It wasn’t until a chance encounter at City ‘super that I felt the power of grace.
Standing at the long metallic bench table by the oyster bar, I was having a salad – chopsticks in hand, Japanese style. A man who probably works in the office towers above walked over with his food and stood diagonally across me a feet or so away unpacking it.
Out of the blue, I felt a sudden wave of energy emanating from him. I glanced over – I saw him holding quietly still, hands folded in front of the Japanese hamburger patty he had just unpacked. He said Grace. Standing a couple feet away, I felt it the energy of his prayer.
He must have said grace so heart-fully that the energy radiated strongly, and across the bar table, my salad probably got some of the blessings too!
Saying grace and having a thankful heart, it changes the vibration of the person taking the food that naturally the food is in sync with the person.Karen, Where My Heart Leads
For eight years I had recited prayers with my classmates twice daily as protocol at a Catholic girl’s school. The older we got, the faster we recited – as if we were in a dash to see who got it done with the fastest.
We turned to the cross of Jesus hung by the door and went through the motions and the words – but the words did not come from the heart, they were simply empty – words. We wasted all that time.
People wonder if prayers work
There are plenty scientific studies showing one way or another. I saw it myself one time.
I boarded a junk off some pier, with other people who had also donated money to buy lots of live seafood to release them. Boxes and boxes of seafood had been hauled aboard. There were all sorts of sea creatures, including large robust ancient horseshoe crabs with their thick armour that were almost too scary to hold.
The junk sailed out towards the sea. That day was overcast and a hefty layer of clouds blanketed the sky. We began releasing the live sea creatures, what would have been sea “food” into the oceans. Some people commented on how happy they look as they leaped fervently into freedom.
At some point, we were led to recite prayers and mantras. Walking counter clockwise in a circle around the tubs of sea creatures on deck, we chanted. Lo and behold, when we finished, someone pointed up towards the clouds, not too far from our junk “Look!” Sure enough, a small window opened though the blanketed sky where a ray of light shone through – as if a sign that our prayers were heard, the sea creatures will be free.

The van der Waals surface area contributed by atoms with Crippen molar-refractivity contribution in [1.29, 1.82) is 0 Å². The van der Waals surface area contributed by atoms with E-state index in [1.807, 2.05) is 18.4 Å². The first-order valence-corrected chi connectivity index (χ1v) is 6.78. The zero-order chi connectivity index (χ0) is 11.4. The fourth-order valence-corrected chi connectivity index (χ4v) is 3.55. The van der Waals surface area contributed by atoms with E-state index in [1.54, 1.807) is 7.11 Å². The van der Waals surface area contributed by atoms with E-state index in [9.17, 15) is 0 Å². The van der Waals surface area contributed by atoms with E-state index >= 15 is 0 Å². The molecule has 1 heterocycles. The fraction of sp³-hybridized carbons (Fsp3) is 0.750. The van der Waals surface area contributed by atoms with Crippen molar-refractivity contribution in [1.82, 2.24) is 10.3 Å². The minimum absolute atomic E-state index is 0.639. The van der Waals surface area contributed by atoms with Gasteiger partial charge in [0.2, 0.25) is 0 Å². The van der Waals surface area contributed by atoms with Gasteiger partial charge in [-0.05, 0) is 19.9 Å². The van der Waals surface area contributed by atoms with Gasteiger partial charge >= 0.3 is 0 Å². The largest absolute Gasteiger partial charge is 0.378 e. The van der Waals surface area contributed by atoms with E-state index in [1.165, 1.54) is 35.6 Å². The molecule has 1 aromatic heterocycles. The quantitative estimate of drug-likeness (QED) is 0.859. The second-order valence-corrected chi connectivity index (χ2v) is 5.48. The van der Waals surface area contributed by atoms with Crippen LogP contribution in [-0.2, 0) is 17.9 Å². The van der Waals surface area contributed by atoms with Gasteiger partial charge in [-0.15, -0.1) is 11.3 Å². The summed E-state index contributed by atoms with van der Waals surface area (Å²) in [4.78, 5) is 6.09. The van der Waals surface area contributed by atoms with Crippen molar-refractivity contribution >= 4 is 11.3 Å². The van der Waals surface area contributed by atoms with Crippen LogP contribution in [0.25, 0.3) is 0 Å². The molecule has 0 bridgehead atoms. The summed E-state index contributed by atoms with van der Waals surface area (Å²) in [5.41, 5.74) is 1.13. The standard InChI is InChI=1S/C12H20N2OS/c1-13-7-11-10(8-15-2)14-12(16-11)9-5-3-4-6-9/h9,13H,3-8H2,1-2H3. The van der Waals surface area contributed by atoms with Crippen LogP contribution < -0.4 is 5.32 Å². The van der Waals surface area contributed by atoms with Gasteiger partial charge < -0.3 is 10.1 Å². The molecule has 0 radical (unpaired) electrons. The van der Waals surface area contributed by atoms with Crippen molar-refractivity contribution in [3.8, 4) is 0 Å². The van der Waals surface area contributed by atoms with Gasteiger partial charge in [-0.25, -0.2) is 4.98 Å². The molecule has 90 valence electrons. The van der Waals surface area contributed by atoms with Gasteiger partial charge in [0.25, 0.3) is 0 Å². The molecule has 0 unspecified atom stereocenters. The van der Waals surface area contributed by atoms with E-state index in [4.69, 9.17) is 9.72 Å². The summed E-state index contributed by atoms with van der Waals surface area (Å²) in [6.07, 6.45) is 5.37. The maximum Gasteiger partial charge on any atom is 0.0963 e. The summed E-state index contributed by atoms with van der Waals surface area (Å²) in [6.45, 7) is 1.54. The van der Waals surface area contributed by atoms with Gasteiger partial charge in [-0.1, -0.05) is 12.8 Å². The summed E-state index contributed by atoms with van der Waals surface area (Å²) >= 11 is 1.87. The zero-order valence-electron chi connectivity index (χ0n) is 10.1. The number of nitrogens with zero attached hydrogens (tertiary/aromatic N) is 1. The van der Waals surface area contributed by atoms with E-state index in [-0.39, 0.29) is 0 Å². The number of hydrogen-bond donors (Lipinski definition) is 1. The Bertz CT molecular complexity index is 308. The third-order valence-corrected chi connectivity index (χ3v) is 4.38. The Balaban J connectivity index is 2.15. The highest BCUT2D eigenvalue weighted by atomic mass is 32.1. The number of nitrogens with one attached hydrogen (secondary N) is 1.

“Why do you pray or say grace?” Mina, my friend’s daugther asked. “To say thank you for all the blessings.” the adult answered.
He must have said grace so heart-fully that the energy radiated strongly, and across the bar table, my salad probably got some of the blessings too!Karen, Where My Heart Leads
In Japanese tea ceremony, for every sweet, for every bowl of tea, for every meal prepared and presented to us, we say “thank you” – the way it is said, where we might raise the sweets or bowl of tea up, feels like the thank you is made out to the universe. Like “Thank you All for this sweet/tea/meal.” And with the heart of thankfulness, we receive the sweet/tea/meal with more attuned awareness and appreciation.
Once when I was at a silent meditation camp in Japan, I was pissed off at the food. Obviously I had forgotten about taking the practice in the tea room and applying it to the every day life. Food the first several days was HEAVENLY – this volunteer cook worked magic with the food she made. When she left, another volunteer took over – the food looked sad and soulless. In silence, I was pissed and complaining.
It was wise that the retreat was designed to be a silent one. When the camp ended, I realised that if everyone started airing their complaints, the time for reflection, and the energy to focus on meditation would have been wasted on trivial complaints and arguments. The silence gave us the opportunity to first looking within to see why those complaints and judgements arose in the first place!
Grace and calibration of the heart
Shortly after the camp, I asked my teacher, “Since people transmit their energy into what they make, what if the person cooking the food was in a foul mood or just isn’t of great energy, what then? Is there a way to purify the food?”
To which the teacher said, “Well, there is a reason why people said grace.”
Now that I think of it, it probably isn’t necessarily about the purification of the food – but rather, by saying grace and having a thankful heart, it changes the vibration of the person taking the food that naturally the food is in sync with the person.
It reminds me of the double-slit experiment. Sometimes our perception creates the ‘reality’. As that perception changes, what we see also change.
The Japanese say, “Ita daki masu” (いただきます) before they dig into their meal. I read somewhere it translates to “I receive.” How do you receive?
Practice: What have you noticed when you say Grace before your meal?